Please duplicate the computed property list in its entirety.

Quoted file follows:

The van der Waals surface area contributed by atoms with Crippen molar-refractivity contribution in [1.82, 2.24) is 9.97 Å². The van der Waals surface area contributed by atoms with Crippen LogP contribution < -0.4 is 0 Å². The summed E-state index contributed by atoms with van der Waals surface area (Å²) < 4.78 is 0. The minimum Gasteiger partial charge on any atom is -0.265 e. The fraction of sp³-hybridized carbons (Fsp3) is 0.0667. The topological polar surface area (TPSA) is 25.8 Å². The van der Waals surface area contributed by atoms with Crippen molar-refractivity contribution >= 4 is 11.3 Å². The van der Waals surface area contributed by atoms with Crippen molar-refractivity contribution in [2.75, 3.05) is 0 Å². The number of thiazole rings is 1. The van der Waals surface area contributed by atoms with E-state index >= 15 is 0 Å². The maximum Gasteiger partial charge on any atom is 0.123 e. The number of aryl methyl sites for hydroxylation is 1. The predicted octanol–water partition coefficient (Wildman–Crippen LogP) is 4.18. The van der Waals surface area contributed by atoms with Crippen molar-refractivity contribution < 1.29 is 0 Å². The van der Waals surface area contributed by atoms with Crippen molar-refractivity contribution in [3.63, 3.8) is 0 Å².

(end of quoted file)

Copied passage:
The van der Waals surface area contributed by atoms with Crippen molar-refractivity contribution in [1.82, 2.24) is 9.97 Å². The van der Waals surface area contributed by atoms with Crippen LogP contribution < -0.4 is 0 Å². The summed E-state index contributed by atoms with van der Waals surface area (Å²) < 4.78 is 0. The minimum Gasteiger partial charge on any atom is -0.265 e. The fraction of sp³-hybridized carbons (Fsp3) is 0.0667. The topological polar surface area (TPSA) is 25.8 Å². The van der Waals surface area contributed by atoms with Crippen molar-refractivity contribution >= 4 is 11.3 Å². The van der Waals surface area contributed by atoms with Crippen molar-refractivity contribution in [2.75, 3.05) is 0 Å². The number of thiazole rings is 1. The van der Waals surface area contributed by atoms with E-state index >= 15 is 0 Å². The maximum Gasteiger partial charge on any atom is 0.123 e. The number of aryl methyl sites for hydroxylation is 1. The predicted octanol–water partition coefficient (Wildman–Crippen LogP) is 4.18. The van der Waals surface area contributed by atoms with Crippen molar-refractivity contribution < 1.29 is 0 Å². The van der Waals surface area contributed by atoms with Crippen molar-refractivity contribution in [3.63, 3.8) is 0 Å².